Alright, let’s be plain and simple here. Air travel with a dog on Canadian airlines is never easy. You’ll need some careful planning and a solid understanding of airline policies if you don’t want to be denied boarding at the gate!

Each Canadian airline has its own set of rules for travelling with pets. Some airlines allow small dogs in the cabin if they’re in an airline-approved carrier, while others may only transport pets in the cargo hold.

TRIPLE CHECK the airline policies, and when in doubt, make sure to call the airline you’re flying with to double-check where your dog can be, the size, weight limits, and any additional fees.

Tips for flying with a dog

Before the flight

Socialize and make sure your dog is comfortable in the carrier they’ll be travelling in.

Make sure your dog is healthy for travel, has the latest vaccinations, health certificates, travel passports, and has a clean bill of health from the vet.

To minimize nausea and discomfort, feed your dog a light meal a few hours before the flight.

Choose direct flights to reduce your dog’s travel time and stress.

Avoid flying during extreme temperatures – especially if your dog is in the cargo hold. Cargo holds can get very hot or very cold.

Map out where the pet relief stations are in the airport and ensure your dog has plenty of chances to potty before your flight.

Find the closest veterinarian near your destination’s airport and any other locations you’re travelling to.

During the flight

Keep your dog’s carrier under the seat in front of you if they’re travelling in-cabin with you.

If your dog is in the cargo hold, mark the crate with your contact information and a “Live Animal” sticker.

Always attach a current photo of your dog to their crate in case they get lost and have photos ready on your phone too.

After the flight

Give your dog a chance to stretch, drink water, and relieve themselves as soon as possible.

Monitor your dog for any signs of stress or discomfort post-flight and give them time to adjust to the new environment.

Preparing your dog for travelling

Looking for some quick tips to prepare your dog for travelling on the bus, train, or ferry? Here’s a quick checklist that you can run through before you start your journey:

  • Have updated vaccinations
  • Have up-to-date dog identification tags and microchip details
  • Have a suitable leash and collar. If you plan on regularly commuting on public transit with your dog, get an adjustable dog leash that can shorten from 6 feet to 3.5 feet when you need to keep your pup close
  • Check to make sure your dog is comfortable in a crowded and moving environment

If your dog is prone to anxiety or motion sickness, I recommend consulting your vet for advice! Trust me – a nauseous doggo isn’t fun – imagine how much worse it’d be if they vomited on the bus! Oof.

Tips for during the journey

Practice and preparation are key to a smooth experience. Consider taking a few short rides during less busy times to get your dog used to the noises and smells before going on a longer journey.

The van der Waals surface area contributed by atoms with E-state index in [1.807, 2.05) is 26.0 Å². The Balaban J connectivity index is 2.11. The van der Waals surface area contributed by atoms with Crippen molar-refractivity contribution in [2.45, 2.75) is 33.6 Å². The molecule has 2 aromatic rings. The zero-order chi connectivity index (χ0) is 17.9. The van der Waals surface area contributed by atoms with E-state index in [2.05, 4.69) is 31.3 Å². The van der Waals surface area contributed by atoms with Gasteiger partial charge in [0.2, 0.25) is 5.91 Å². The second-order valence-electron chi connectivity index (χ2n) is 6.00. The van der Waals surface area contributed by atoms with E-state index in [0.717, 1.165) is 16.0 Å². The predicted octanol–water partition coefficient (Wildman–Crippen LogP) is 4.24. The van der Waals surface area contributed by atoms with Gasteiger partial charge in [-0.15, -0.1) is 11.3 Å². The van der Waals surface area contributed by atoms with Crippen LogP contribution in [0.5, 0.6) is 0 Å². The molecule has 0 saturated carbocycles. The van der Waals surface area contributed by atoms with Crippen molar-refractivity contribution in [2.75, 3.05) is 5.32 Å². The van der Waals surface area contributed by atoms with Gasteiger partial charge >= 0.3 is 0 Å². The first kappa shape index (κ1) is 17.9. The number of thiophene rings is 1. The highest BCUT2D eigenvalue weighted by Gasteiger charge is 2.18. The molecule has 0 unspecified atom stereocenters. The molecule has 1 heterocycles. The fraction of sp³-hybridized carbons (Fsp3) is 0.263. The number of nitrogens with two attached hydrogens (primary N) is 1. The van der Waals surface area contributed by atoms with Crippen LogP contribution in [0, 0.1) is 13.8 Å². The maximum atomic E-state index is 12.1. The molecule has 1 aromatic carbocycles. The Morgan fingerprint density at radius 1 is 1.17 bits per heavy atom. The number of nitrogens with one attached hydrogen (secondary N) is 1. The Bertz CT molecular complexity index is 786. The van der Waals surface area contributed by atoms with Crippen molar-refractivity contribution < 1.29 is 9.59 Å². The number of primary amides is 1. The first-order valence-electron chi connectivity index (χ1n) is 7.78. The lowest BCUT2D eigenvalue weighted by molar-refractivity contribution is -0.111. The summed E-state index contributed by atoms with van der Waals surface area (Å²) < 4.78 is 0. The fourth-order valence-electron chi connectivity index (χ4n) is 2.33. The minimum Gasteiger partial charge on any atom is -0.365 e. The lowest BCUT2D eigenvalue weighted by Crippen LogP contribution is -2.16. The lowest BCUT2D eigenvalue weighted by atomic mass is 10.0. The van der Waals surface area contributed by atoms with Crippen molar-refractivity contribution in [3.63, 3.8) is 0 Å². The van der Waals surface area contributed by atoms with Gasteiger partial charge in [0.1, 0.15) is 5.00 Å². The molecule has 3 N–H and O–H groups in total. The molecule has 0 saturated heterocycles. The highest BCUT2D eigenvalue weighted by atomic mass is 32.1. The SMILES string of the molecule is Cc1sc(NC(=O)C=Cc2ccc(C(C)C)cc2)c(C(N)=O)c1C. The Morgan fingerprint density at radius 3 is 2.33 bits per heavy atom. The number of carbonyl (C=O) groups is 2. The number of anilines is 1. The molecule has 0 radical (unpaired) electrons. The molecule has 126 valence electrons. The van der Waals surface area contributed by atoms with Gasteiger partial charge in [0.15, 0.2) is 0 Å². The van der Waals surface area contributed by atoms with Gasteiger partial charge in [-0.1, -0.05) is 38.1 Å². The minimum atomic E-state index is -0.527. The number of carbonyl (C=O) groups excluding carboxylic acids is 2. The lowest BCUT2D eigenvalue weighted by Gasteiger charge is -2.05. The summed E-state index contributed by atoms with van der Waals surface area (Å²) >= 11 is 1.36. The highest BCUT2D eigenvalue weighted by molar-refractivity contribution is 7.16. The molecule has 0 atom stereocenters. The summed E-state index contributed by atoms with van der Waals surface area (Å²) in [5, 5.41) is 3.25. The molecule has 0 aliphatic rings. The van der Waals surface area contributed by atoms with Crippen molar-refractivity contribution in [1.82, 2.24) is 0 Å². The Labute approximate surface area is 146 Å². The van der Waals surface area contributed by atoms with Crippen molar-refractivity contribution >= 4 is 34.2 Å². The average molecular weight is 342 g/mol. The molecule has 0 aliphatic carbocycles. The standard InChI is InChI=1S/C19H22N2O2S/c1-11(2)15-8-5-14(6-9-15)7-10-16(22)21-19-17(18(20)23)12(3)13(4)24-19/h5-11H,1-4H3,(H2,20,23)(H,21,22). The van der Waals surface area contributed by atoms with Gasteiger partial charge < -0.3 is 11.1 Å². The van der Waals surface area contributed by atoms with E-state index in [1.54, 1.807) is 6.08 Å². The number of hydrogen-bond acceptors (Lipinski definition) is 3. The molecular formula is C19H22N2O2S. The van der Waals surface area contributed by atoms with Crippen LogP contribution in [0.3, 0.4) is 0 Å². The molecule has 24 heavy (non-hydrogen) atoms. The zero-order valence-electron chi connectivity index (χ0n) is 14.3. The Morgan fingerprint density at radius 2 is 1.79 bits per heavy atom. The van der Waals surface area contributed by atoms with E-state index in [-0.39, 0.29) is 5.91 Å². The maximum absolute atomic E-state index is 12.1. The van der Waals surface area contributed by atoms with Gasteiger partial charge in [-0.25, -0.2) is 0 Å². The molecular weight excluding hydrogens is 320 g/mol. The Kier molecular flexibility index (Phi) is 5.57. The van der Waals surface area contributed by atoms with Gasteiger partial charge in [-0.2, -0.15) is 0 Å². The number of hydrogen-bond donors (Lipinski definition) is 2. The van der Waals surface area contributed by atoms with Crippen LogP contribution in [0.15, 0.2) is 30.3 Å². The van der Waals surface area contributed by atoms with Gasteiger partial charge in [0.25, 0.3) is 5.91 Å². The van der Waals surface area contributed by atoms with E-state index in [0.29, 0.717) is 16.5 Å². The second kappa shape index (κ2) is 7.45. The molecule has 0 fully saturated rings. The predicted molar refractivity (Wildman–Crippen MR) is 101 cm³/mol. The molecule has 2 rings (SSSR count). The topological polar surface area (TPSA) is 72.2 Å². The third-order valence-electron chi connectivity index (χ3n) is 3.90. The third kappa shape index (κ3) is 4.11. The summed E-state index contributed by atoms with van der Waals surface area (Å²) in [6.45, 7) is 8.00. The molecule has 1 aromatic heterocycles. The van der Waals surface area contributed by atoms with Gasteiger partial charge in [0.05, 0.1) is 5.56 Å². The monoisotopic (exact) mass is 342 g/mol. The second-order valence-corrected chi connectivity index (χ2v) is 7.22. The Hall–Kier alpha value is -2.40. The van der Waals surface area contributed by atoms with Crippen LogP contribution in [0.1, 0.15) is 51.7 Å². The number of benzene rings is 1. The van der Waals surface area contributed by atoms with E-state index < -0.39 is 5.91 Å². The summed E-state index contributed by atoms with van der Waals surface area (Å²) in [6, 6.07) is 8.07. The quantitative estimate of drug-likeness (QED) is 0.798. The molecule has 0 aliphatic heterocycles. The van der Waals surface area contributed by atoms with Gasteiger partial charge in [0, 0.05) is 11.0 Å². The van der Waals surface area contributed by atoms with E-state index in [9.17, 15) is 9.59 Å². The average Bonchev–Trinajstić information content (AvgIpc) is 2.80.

While you’re on the bus, train, or ferry with your dog, make sure your dog is secure and under control.

I highly recommend keeping your dog on a short leash.

Stay out of the aisles to avoid getting in the way of other passengers.

If your dog is in a carrier, place it in a spot where it won’t trip others or block exits – like your lap.

Never allow your dog to occupy seats intended for passengers.

If you’re planning a longer journey, make sure to consider your dog’s needs and include any water, food, and bathroom breaks as needed.

And remember – not everyone is comfortable with dogs! Some can be afraid, or have allergies. Keep your dog close and try to choose a seat where your dog is as far away from others as possible.

Training for public transit

If you plan on travelling a lot with your dog to use public transit a lot, consider training them for these specific situations! This can include getting them used to the sounds and movements of the bus, ferry, or train.

You can also practice calm behaviour while in a crowded space.

Emergency situations

You never know what might happen! As a dog owner myself, I can never be *too* sure that a potty ‘accident’ won’t happen, or when my dog could cut her paws on something sharp while travelling.

Here are some things I’d recommend carrying so that you’re ready for anything:

If you’re planning a longer adventure, I’d also recommend knowing the locations of veterinary services along your route.


With some advanced planning, navigating the public transit system in Canada with your dog is very doable. From buses and trains to taxis, rideshares, and subways, Canadian cities offer many options to travel with our pups on public transit.

A vertical image depicting a dog looking over a ship railing overlooking water. Text on the image writes: "Pet Travel Guide", "Essential Guide to Dog-Friendly Public Transit in Canada"